Researchers examined data on eating habits and pregnancy outcomes
for 325 women who went through a total of 541 cycles of fertility
treatments at a clinic in Boston. Overall, 228 of the fertility
treatment cycles resulted in a live birth.
Based on women’s responses to dietary questionnaires, researchers
ranked their pesticide residue exposure from fruits and veggies into
five groups, from lowest to highest.
Compared with women who ate the lowest amounts of fruits and
vegetables with high levels of pesticide residue – less than one
serving a day – women who ate the highest amounts of these foods –
more than two servings a day – were 18 percent less likely to have a
“We already knew that women occupationally exposed to pesticides and
women exposed to pesticides used in agriculture by virtue of living
in or near agricultural production areas experience greater risk of
infertility, pregnancy loss and other adverse reproductive
outcomes,” said senior study author Dr. Jorge Chavarro, of the
Harvard T.H. Chan School of Public Health and Brigham and Women’s
Hospital in Boston.
“Our study is the first to show that exposure to low doses of
pesticide residues, such as those achieved by consuming
conventionally grown fruits and vegetables, may also have adverse
health effects,” Chavarro said by email. “This was actually very
surprising to me.”
Women in the study were 35 years old on average. Most were white and
had at least a college education. They all underwent fertility
treatments between 2007 and 2016.
There didn’t appear to be a problem with fertilization or embryos
implanting in the uterus based on what women ate, but eating more
fruits and vegetables with high levels of pesticide residue was
associated with an increased risk of miscarriages early in
Replacing one serving day of fruits and veggies with high levels of
pesticide residue with different, lower-pesticide options could
boost the odds of pregnancy by 79 percent and the chances of a live
birth by 88 percent, researchers estimated.
Foods with high levels of pesticide residue can include apples,
kale, strawberries and raw spinach. Low-pesticide produce includes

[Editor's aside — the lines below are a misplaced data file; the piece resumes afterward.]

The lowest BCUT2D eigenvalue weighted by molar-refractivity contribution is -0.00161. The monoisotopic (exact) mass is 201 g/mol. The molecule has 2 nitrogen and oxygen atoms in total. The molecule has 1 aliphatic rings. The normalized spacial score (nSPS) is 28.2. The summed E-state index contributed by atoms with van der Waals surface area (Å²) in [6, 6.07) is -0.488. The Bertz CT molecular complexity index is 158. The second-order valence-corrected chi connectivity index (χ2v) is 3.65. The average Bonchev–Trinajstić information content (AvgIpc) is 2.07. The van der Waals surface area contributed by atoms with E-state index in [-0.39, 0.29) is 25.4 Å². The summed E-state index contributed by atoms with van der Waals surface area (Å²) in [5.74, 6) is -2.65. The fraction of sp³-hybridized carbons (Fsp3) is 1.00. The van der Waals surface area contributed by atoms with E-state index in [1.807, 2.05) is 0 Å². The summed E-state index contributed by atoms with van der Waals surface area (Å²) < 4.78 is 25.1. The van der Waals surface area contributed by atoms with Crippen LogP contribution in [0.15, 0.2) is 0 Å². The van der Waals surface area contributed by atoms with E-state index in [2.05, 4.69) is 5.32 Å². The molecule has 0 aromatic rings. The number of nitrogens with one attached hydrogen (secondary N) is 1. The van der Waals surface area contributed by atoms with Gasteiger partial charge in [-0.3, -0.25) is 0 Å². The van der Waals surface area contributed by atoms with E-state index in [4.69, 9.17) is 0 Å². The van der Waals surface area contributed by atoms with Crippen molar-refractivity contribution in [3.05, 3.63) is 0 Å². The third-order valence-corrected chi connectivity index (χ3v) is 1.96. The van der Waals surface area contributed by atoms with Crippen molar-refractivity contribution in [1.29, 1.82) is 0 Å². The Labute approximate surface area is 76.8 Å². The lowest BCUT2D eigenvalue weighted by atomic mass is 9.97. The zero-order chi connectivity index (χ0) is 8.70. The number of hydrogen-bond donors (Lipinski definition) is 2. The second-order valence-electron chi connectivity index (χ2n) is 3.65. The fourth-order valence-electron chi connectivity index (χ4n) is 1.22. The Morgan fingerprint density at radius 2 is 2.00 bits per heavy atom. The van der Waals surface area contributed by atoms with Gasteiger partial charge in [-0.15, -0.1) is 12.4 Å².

avocados, corn and bananas.
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Washing produce won’t reduce pesticide exposure, Chavarro said. But
buying organic fruits and vegetables makes sense for foods that
typically have high levels of pesticide residue, he said.
One limitation of the study is it only included women undergoing
fertility treatment, so the results might be different for a broader
population of couples trying to conceive, the authors note.
Researchers also relied on women to accurately recall and report on
what they ate.
More research is needed to confirm the study results in larger
groups of women, and also to understand how exposure to pesticide
residue on foods impacts fertility and pregnancy, said Tracey
Woodruff, a reproductive health researcher at the University of
California, San Francisco, who wasn’t involved in the study.
“This is a very important study, because there is a portion of
infertility that is ‘unexplained,’ but that just means we don’t know
what are the risk factors, and the contribution of environmental
pollutants, including pesticides, has not been sufficiently
studied,” Woodruff said by email. “And pollutants, like pesticides,
could be contributing to these ‘unexplained’ fertility problems.”
In the meantime, women can take steps to avoid pesticide exposure,
said Dr. Philip Landrigan, author of an accompanying editorial and a
researcher at the Arnhold Institute for Global Health at the Icahn
School of Medicine at Mount Sinai in New York.
This includes eating organic as much as possible, and washing fruits
and vegetables, he said by email.
“Avoid using pesticides within homes or on lawns and gardens,”
Landrigan added. “Join with friends and neighbors to urge reduction
in pesticide use in schools, parks, playing fields an other areas
used by children and pregnant women.”
SOURCE: http://bit.ly/2hs6vvd JAMA Internal Medicine, online October
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